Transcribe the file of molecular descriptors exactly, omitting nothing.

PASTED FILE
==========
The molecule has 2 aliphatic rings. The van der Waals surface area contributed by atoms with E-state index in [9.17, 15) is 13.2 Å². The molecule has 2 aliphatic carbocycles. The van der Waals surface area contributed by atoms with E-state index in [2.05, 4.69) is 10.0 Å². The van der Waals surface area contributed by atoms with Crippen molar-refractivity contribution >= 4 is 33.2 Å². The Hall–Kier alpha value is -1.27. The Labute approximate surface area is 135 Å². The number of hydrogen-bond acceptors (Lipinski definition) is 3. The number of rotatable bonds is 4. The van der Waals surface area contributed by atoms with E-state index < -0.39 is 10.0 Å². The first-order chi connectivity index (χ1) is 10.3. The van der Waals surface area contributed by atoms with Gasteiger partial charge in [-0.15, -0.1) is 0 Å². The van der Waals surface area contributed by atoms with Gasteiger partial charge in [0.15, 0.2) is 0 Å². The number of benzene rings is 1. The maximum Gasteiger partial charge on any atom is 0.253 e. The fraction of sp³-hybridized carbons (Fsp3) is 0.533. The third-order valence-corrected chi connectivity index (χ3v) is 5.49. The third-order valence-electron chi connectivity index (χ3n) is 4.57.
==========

The molecule has 2 aliphatic rings. The van der Waals surface area contributed by atoms with E-state index in [9.17, 15) is 13.2 Å². The molecule has 2 aliphatic carbocycles. The van der Waals surface area contributed by atoms with E-state index in [2.05, 4.69) is 10.0 Å². The van der Waals surface area contributed by atoms with Crippen molar-refractivity contribution >= 4 is 33.2 Å². The Hall–Kier alpha value is -1.27. The Labute approximate surface area is 135 Å². The number of hydrogen-bond acceptors (Lipinski definition) is 3. The number of rotatable bonds is 4. The van der Waals surface area contributed by atoms with E-state index < -0.39 is 10.0 Å². The first-order chi connectivity index (χ1) is 10.3. The van der Waals surface area contributed by atoms with Gasteiger partial charge in [-0.15, -0.1) is 0 Å². The van der Waals surface area contributed by atoms with Gasteiger partial charge in [0.15, 0.2) is 0 Å². The number of benzene rings is 1. The maximum Gasteiger partial charge on any atom is 0.253 e. The fraction of sp³-hybridized carbons (Fsp3) is 0.533. The third-order valence-corrected chi connectivity index (χ3v) is 5.49. The third-order valence-electron chi connectivity index (χ3n) is 4.57.